Alkaline water – This water has a higher pH level than tap or distilled water, which has a roughly neutral pH that’s close to the body’s healthy pH (pH is a measure of the concentration of free hydrogen ions in the water). Many alkali waters claim benefits that aren’t supported by adequate clinical or other scientific research. Severe alkalosis may cause nausea and vomiting.
Flavored water – Infused with natural or artificial sweeteners and flavorings, flavored waters aren’t an ideal choice for healthy hydration. Though they may taste better than plain water, flavored waters may contain potentially toxic additives or include unnecessary calories that can lead to weight gain.
Now that we’ve looked at some of the best and worst types of drinking water, let’s see how drinking healthy water can help your brain and body.
6 of the Top Reasons to Drink Good, Quality Water
- Healthy Muscles & Recovery
Being adequately hydrated is important when exercising. Drinking water helps prevent muscle cramping and lubricates the joints in your body.
Drinking water can make your muscles stronger. As the basal blood medium, water carries oxygen and nutrients to the cells of your body, including those of your muscles. Being well hydrated enables your muscles to work longer and harder before they feel tired, which can help you more efficiently build muscle.
- Weight Loss
Drinking water can help you lose weight by acting as an effective appetite suppressant, so you’ll feel fuller and eat less. In this way, drinking more water may help to manage your cravings. Remaining well-hydrated also prevents fluid retention; your body won’t try to retain water if it’s getting enough.
Your body fluids transport waste products out of your cells, while your kidneys and liver flush those waste products and other toxins out of your body. These processes can only work properly and efficiently if you’re well hydrated. When you aren’t drinking enough water, you’re at an increased risk of developing kidney stones and experiencing urinary tract issues.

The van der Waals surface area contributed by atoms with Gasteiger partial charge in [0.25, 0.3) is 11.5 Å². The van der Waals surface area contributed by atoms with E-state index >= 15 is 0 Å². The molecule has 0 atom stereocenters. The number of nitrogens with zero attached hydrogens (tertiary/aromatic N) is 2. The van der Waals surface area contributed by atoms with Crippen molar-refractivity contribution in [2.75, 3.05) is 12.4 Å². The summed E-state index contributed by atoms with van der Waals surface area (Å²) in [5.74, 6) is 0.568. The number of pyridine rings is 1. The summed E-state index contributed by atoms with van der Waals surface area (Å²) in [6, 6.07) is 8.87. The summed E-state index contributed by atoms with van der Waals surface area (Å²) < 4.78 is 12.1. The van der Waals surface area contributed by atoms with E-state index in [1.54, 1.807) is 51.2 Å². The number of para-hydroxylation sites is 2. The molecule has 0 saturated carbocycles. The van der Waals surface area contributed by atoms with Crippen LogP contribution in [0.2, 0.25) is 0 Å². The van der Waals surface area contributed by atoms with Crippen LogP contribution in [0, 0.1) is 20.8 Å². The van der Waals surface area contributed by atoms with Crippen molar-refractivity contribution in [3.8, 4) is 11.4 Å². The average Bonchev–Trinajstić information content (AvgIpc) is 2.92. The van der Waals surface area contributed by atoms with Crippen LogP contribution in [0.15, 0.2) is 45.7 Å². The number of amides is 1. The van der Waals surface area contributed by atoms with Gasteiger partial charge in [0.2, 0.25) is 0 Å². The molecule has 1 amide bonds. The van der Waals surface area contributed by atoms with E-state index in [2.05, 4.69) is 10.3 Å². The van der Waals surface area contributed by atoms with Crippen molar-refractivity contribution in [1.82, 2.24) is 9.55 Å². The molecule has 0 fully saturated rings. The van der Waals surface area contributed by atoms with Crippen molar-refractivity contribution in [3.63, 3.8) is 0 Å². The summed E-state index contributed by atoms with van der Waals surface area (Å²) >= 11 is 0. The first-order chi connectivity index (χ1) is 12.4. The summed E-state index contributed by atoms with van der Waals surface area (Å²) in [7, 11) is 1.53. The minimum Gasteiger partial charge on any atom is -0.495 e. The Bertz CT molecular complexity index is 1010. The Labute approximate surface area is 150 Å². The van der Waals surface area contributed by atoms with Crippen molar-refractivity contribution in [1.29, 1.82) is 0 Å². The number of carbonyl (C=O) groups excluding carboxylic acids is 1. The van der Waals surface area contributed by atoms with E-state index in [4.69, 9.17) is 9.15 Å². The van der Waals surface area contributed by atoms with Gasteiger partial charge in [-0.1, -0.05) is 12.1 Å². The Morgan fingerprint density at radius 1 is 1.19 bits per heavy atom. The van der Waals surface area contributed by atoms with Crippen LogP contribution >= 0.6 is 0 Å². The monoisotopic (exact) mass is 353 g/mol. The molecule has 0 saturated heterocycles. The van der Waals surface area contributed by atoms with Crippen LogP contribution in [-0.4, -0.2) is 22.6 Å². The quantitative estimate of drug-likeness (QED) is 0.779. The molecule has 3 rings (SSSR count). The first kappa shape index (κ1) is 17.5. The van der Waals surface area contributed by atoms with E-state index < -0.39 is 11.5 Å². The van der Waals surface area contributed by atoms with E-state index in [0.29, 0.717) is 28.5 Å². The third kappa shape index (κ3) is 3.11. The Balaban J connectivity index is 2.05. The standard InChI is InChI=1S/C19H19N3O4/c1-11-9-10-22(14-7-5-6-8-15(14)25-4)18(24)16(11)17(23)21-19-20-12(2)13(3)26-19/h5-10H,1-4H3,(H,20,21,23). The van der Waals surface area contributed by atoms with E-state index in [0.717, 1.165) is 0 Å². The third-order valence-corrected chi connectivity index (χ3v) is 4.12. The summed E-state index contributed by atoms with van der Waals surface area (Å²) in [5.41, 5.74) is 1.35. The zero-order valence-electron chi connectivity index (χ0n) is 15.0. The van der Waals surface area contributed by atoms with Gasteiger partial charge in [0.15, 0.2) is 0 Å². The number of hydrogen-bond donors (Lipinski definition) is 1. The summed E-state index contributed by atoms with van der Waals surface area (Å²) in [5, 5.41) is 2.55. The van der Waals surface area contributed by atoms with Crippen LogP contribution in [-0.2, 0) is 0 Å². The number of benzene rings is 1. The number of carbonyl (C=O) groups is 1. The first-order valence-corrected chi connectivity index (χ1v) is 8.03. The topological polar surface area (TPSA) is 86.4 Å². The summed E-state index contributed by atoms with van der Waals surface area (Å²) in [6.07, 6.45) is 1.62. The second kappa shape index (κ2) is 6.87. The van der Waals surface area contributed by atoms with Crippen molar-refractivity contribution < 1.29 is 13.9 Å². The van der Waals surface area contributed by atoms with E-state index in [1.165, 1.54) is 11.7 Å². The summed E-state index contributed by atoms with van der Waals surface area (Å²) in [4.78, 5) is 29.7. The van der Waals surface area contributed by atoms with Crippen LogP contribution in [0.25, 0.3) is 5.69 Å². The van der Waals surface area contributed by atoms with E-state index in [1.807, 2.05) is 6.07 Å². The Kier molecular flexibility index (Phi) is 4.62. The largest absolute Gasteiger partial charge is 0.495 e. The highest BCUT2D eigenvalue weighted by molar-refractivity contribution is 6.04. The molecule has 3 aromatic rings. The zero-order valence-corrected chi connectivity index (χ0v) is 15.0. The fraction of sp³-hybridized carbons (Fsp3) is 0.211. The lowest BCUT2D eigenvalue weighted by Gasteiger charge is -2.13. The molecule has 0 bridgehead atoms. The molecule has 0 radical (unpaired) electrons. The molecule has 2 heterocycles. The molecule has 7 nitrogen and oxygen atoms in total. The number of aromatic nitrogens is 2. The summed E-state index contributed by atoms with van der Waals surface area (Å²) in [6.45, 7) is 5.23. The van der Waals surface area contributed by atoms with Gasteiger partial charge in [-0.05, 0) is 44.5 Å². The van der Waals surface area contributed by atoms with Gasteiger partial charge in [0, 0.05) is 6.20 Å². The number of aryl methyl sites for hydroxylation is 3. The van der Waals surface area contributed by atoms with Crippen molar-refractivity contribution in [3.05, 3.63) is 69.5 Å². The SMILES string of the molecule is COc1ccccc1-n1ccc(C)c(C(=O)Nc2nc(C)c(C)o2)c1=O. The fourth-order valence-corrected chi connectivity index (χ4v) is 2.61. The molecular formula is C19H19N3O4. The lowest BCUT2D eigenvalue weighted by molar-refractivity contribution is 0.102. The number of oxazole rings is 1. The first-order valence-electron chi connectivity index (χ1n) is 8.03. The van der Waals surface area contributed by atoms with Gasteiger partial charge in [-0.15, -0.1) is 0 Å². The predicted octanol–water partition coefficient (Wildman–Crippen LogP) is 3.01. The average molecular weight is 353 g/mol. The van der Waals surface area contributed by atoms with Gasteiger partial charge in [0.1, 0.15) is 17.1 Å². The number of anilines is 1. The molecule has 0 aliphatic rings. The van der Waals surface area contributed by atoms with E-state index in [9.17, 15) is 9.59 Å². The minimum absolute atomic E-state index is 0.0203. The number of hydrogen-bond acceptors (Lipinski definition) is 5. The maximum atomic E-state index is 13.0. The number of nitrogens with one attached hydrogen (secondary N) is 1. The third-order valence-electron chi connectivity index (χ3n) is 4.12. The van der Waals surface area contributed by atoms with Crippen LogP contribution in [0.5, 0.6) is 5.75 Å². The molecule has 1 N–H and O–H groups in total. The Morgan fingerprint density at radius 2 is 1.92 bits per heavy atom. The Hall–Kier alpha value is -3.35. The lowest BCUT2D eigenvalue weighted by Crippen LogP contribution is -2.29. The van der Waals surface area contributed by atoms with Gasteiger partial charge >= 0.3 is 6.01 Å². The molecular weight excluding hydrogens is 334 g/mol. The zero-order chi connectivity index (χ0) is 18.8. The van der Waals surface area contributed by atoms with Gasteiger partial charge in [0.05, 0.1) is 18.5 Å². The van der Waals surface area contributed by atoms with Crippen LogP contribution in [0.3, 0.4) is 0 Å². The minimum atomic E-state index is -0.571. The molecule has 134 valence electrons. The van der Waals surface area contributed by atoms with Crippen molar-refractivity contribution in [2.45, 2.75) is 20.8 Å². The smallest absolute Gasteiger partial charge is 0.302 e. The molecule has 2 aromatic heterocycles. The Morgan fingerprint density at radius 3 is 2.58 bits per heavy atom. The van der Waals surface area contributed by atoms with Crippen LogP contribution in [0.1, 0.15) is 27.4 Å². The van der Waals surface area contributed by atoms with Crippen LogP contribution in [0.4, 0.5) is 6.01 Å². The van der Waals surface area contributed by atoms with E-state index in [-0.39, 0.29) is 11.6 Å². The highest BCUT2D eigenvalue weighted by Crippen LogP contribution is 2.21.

- Maintain Regularity in Digestion
Sufficient hydration keeps things moving along in your gastrointestinal (GI) tract and helps prevent constipation. As the medium for the digestive enzymes to work, water is essential for freeing the nutrients from our foods and allowing them to be absorbed.
Water in the GI tract also helps dissolve waste particles and transport them all the way to final clearance. If you’re dehydrated, your body pulls water from your stools, which leaves your GI tract less lubricated and makes it more difficult to pass waste.
- Brain Function
Since your brain is mostly water, drinking water can help you in several ways, including:
- Maintaining memory, concentration, and cognition
- Helping to keep your mood and emotions balanced
- Supporting blood flow and oxygen to your brain
- Helping to prevent and even relieve headaches
- Youthful Skin
Your skin contains water and functions as a protective barrier to prevent excess fluid loss. Drinking plenty of water keeps your skin cells well hydrated, which helps your skin stay healthy.
Consuming sufficient water helps your skin retain its natural moisture and maintain its elasticity. Water moving through the skin tissue also helps flush out impurities, which helps to maintain skin quality.
As we’ve seen, proper hydration is critical to health and wellness.
Water is vital for every part of your body. Your cells, tissues, and organs need adequate hydration to stay alive and function at their best. Make sure you’re drinking plenty of healthy water, especially during the summer months or if you live in an arid region.
Whatever outdoor activity you choose, grab your water bottle and have some fun this summer.
At BrainMD, we’re dedicated to providing the highest purity nutrients to improve your physical health and overall well-being. For more information about our full list of brain healthy supplements, please visit us at BrainMD.
I loved this article because my friends and family think I’m crazy about good quality water. For the last 13 years I refuse to drink tap water. I just wish you would have made some recommendations on what you feel is the best types of water to drink. Currently I’m drinking reverse osmosis-water in BPA free bottles.
“Distilled water ….This water has no vitamins and minerals, so it doesn’t have any health benefits.” So pure water doesn’t on its own have any benefit? Of course it does.
How can I tell if the water is healthy? Are there some brands that you trust?
Thanks for the information. What type of water do you recommend? Thanks!
How do I know what spring/glacier water sources are clean??
So I still don’t know which is healthiest. It sounds like they are all bad.
SO, what WOULD you recommend as good, quality water?
Lemon + water is my favorite way to make alkaline water, and it’s healthy and cheaper than other methods. But now I’ve been using Kangen water for my daily drinking water and it doesn’t disappoint me.